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Lundberg v. Baumgartner

The Supreme Court of Washington. Department Two
Oct 14, 1940
5 Wn. 2d 619 (Wash. 1940)


stating "[a]n arrest is not competent evidence of either conviction of crime or of misconduct. It is, in effect, only a charge or accusation of wrongdoing"

Summary of this case from People v. Jacolby B. (In re Jacolby B.)


No. 27959.

October 14, 1940.

DEATH — ACTIONS FOR CAUSING — EVIDENCE — ADMISSIBILITY — CHARACTER AND HABITS OF DECEASED. In an action for wrongful death for the benefit of dependents, evidence of the habit of the decedent of drinking intoxicants is admissible on the theory that it is material in mitigation of damages, since the amount of compensation the dependents of one wrongfully killed may be entitled to recover is affected by such habit; and where the testimony of police officers as to three instances of intoxication on the part of the decedent, considered with other testimony in the case, tended to prove that the decedent had used intoxicants to the extent of appreciably affecting the value of his life to his dependents, such testimony was admissible.

TRIAL — INSTRUCTIONS — REQUESTS — NECESSITY — PURPOSE AND EFFECT OF EVIDENCE. Where evidence was admissible for a specific purpose, and no instruction limiting its effect to that purpose was requested, error can not be assigned on the failure of the trial court to give such an instruction.

EVIDENCE — RELEVANCY — FACTS RELEVANT TO ISSUES — ARREST. An arrest is not competent evidence of either conviction of crime or of misconduct, being, in effect, only a charge or accusation of wrongdoing.

TRIAL — RECEPTION OF EVIDENCE — OBJECTIONS — SUFFICIENCY. In an action for wrongful death, on an issue as to the habit of intoxication of the decedent, sufficient objection was made to the introduction of evidence that the decedent had been arrested for intoxication, where the answers of witnesses showing the arrests were not responsive to the questions which preceded them and counsel for the plaintiff objected as soon as he could reasonably be expected to comprehend the purport of the answers and state his objections thereto, it clearly appearing that the objections were directed against the testimony of the arrests, and, after the parties had rested and the jury retired, counsel moved to strike such testimony.

APPEAL AND ERROR — REVIEW — HARMLESS ERROR — RECEPTION OF EVIDENCE — ERROR HELD NOT HARMLESS. In an action for wrongful death, the admission of evidence of arrests of the decedent for intoxication was so prejudicial as to constitute reversible error, where, considering its bearing upon the decisive issues of the case and the manner in which it was brought to the attention of the jury, it can not be said that it did not substantially affect the jury's verdict.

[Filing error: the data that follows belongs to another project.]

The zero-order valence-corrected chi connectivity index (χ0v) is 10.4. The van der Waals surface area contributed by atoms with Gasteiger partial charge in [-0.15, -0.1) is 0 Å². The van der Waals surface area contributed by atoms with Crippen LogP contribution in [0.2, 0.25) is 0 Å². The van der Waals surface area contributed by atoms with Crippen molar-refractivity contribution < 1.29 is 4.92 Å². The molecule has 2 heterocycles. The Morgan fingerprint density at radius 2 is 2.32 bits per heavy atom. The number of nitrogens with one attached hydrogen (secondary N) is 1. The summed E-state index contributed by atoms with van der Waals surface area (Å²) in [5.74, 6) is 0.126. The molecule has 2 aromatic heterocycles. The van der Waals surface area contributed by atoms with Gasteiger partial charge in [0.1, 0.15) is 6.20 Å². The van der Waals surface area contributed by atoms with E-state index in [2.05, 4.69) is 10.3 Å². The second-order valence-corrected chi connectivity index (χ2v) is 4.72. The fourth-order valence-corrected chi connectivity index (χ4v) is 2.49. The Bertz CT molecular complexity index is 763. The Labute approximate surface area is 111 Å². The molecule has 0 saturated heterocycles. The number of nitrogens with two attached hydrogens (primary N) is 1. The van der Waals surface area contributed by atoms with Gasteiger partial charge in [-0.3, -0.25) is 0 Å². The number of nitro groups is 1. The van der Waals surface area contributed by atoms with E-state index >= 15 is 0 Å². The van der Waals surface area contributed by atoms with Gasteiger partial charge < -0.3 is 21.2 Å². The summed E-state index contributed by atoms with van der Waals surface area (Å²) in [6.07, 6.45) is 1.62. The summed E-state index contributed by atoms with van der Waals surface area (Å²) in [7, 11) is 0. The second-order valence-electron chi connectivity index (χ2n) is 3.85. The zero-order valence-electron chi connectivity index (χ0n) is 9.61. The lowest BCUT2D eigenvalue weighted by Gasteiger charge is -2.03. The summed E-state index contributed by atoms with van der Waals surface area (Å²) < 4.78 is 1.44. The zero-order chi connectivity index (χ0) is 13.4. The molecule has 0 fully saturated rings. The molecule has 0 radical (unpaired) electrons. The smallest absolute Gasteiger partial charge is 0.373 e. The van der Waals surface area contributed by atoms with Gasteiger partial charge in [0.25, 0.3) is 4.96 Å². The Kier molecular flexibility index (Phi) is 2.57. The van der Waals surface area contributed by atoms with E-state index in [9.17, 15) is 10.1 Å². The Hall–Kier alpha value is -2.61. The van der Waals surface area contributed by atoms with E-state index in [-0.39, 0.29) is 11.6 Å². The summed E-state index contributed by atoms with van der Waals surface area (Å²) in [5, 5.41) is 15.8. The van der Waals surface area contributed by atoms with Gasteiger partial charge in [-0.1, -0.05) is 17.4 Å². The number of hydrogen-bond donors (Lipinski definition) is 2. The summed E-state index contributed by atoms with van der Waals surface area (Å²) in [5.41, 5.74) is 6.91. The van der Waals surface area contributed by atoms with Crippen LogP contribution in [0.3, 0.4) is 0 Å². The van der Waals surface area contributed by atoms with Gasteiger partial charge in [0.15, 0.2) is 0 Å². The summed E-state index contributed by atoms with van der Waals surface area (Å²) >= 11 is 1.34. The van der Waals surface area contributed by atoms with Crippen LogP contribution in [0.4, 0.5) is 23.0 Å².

See 9 A.L.R. 1405; 15 Am. Jur. 780; 16 Am. Jur. 146.

Appeal from a judgment of the superior court for King county, Jones, J., entered October 28, 1939, upon the verdict of a jury rendered in favor of the defendant, in an action for wrongful death. Reversed.

Elton B. Jones and Rummens Griffin, for appellant.

Shank, Belt, Rode Cook, for respondents.

While John Looney was walking across a street in Seattle, on or near an intersection crosswalk, he was struck and mortally injured by an automobile driven by Herbert Baumgartner. The plaintiff, in her capacity as administratrix, brought this action for the decedent's wrongful death for the benefit of his four surviving minor sons. A trial before a jury resulted in a verdict for the defendant Herbert Baumgartner, the only defendant appearing in the action. Plaintiff's motion for a new trial was denied, and from a judgment of dismissal, she has taken this appeal.

There was ample evidence to take to the jury the question of respondent's negligence and also the issue of contributory negligence on the part of the decedent, which was tendered by an affirmative defense in respondent's answer. The assignments of error pertain only to the admission of evidence and the giving of, and the refusal to give, certain instructions. The facts will not, therefore, be stated except in the discussion of the issues involved and then only to the extent necessary to an understanding of such issues.

[1] The accident occurred on December 20, 1938. A police officer testified at the trial that, during the preceding April, the decedent had been arrested in Seattle, and that he was then intoxicated. Another police officer testified that, in May, the decedent had again been arrested and, on that occasion, also was under the influence of liquor. A third officer testified that he had seen the decedent one afternoon in September "slightly under the influence" of liquor.

Appellant assigns as error the admission of this testimony over her objection. It was admitted on the theory that it was material in mitigation of damages. The trial court, no doubt, had in mind the principle that, for a number of reasons, the amount of compensation which the dependents of one wrongfully killed may be entitled to recover is affected by his habit of drinking intoxicants. Such a habit tends to lower a man's earning capacity, to shorten his expectancy of life, to impair his usefulness as a father, and to lessen his protection and support of his family. See annotation to 9 A.L.R. 1407, subd. II, and note to Ann. Cas. 1916E, 652.

Appellant concedes this to be the rule, but contends that three instances of overindulgence during a period of approximately eight months are not sufficient to prove a habit.